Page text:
For the last mile the windows had been open. We where in Queen Elisabeth National Park, Uganda, on our way to Bwindi. Just passing through. Warm dry air from the open savannah had filled the car. I did not understand my drivers concern but far ahead on the dirt road there was something moving. I closed my window. The car slowed down. On both sides of the road it was tall, brown grass and occasional trees. A perfect hiding place for just about anything – like baboons. We slow down, almost to complete stop. It looks like they come from everywhere. They come right up to the car. Rogers, the local driver, looks at me, smiles and say, “They bite”. The car moves slowly and they let us pass. I am staring at the road and my mind wanders. Strange, how we grow up on a different continent with so many wrong assumptions about animals and cultures. Growing up in Scandinavia monkeys are cute, elephants are friendly, hippos are funny and mosquitos are just annoying. Disney and theme parks help us misunderstand from early age. But now, thirty years later, sitting in this car, my mind works a little different. I have been attacked by elephants, threatened by hippos and fled from angry packs of “cute” small monkeys more than once. So we keep the windows closed until we pass the whole pack of baboons.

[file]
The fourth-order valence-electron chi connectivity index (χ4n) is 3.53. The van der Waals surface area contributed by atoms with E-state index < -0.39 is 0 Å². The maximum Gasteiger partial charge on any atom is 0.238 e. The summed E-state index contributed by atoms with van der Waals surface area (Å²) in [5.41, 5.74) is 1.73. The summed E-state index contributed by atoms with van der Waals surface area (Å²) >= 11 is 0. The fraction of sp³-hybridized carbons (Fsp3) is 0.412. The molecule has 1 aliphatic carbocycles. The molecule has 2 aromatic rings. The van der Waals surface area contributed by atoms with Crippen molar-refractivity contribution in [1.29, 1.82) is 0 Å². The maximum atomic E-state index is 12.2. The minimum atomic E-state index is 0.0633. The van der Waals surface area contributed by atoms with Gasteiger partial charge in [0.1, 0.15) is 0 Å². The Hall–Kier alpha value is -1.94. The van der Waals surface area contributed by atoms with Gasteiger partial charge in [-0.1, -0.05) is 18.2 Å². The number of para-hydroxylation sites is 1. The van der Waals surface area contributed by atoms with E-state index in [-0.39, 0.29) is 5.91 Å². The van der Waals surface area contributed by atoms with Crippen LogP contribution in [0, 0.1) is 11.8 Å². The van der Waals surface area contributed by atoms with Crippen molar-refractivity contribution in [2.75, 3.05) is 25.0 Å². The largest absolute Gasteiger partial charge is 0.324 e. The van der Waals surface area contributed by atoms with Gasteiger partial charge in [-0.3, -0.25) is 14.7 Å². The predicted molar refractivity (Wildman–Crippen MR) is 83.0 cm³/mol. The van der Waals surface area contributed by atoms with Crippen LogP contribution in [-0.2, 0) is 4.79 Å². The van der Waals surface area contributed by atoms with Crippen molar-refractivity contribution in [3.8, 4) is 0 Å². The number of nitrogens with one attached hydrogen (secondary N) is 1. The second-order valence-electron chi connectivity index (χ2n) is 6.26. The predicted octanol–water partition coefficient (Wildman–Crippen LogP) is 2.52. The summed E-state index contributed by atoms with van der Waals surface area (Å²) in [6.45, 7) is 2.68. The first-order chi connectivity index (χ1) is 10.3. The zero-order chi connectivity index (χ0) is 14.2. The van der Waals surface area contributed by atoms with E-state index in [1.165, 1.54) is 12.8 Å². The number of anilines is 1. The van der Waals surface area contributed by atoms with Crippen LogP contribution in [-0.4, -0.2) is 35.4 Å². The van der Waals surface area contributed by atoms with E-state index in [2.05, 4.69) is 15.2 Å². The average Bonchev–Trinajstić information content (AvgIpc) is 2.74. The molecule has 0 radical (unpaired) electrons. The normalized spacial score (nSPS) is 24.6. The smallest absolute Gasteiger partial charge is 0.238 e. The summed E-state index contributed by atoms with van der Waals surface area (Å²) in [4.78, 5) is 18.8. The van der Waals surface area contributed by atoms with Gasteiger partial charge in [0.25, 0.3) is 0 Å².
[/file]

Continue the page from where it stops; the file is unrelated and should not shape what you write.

Driving through this park is wonderful. There is wildlife everywhere. Big and small.
Suddenly a flock of birds are circling a tree on the open savanna. “hm, someone killed something”. The driver squint his eyes. The tree is right by the road and we slow down, as we get closer. We can see two female lions under the tree. Just the top of their heads and ears sticking up in the thick grass. We are barely 30 feet from the tree and we open the roof of the car and stand up in the seat. With a 300 mm lens I can see it is something up in the tree. We move the car closer. A large female lion. She has just eaten. Probably an Impala. Now she is just relaxing but follow every move we make.
I turn and see something disturbing on the road. Two men are walking on the road and will pass by the tree with the lions. I ask the driver what to do. He does not understand. “We must warn the people walking!”, he looks at me and smiles, “No, they don’t care”. “But there are lions! And they will pass right by?”. He is completely calm and continues, “They walk through here every day, and they don’t care”. I am amazed, “…but is that safe?”. He smiles again “not always”, he starts the car and we continue our journey in the warm afternoon sun.
Read the story about crossing Uganda in car: http://reflections.no/crossing-uganda/